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Musings on Machine Learning…

2020’s Best New Technologies

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Introduction

2020 has been a terrible year for nearly everyone due to COVID-19. People have been locked down, getting sick and losing their jobs and businesses. However, if you strip away all the COVID bad news, I think it has been quite a good year in the technology industry. Tech has the advantage that most people can work from home and in isolation. The tech industry was already set up for a mobile workforce and was able to keep its R&D going through the pandemic. Similarly as people have been locked down, they have been buying tech products like mad, including new laptops, phones, gaming equipment and all sorts of high-tech gadgets.

In this article I’m going to quickly look at a number of notable technological achievements from the last year. Many of these were years in the making, but we saw the first real results this past year.

mRNA Vaccines

Traditional vaccines inject you with weakened or inactivated germs to stimulate an immune response that will ready your body to instantly attract the real viruses or bacteria if they appear, preventing you developing the full disease. Messenger RNA (mRNA) vaccines train your body to produce parts of the germ and then that triggers the same sort of immune response.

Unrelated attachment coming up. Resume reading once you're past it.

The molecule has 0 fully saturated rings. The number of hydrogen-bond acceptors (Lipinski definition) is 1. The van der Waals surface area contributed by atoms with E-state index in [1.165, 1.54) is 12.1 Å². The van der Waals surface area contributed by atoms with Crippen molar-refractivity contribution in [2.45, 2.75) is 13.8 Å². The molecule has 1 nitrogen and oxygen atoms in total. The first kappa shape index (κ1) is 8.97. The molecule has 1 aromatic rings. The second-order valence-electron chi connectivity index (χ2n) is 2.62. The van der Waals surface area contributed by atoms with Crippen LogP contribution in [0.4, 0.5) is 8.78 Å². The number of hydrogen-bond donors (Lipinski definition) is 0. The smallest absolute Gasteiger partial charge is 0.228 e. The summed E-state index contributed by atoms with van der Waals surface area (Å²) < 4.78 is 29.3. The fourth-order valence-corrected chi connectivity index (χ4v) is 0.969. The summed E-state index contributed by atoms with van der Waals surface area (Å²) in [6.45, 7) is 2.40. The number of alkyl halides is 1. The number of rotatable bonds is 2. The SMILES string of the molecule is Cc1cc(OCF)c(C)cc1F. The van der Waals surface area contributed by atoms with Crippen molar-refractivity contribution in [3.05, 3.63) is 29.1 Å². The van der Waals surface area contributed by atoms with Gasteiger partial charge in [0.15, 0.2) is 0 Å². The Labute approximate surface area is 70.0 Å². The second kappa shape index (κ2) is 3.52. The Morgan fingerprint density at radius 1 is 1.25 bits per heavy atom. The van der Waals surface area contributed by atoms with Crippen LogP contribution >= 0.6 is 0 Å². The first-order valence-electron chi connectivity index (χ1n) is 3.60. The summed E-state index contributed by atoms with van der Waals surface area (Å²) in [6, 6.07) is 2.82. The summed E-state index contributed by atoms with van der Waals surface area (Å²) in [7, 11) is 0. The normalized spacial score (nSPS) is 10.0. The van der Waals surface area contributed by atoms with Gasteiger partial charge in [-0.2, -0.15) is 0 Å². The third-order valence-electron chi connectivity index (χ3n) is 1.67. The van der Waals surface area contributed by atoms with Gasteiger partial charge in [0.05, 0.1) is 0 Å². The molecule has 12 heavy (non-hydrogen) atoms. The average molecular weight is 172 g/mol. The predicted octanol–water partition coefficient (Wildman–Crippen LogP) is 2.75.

Your body produces proteins from our DNA, by using a segment of DNA to produce a matching piece of mRNA, then your cells have mechanisms (ribosomes) to use this mRNA to produce proteins. This vaccine technique has been many years in the development and builds on years of genetic engineering research. We were able to quickly sequence the COVID-19 DNA, find the part that produces the distinctive spiky part on the surface of COVID-19 and then create an industrial scale process to manufacture a matching mRNA sequence for the spiky bit.

The ability to produce a vaccine within a year of a new virus appearing is a huge technological breakthrough.

A Shakeup in the CPU Market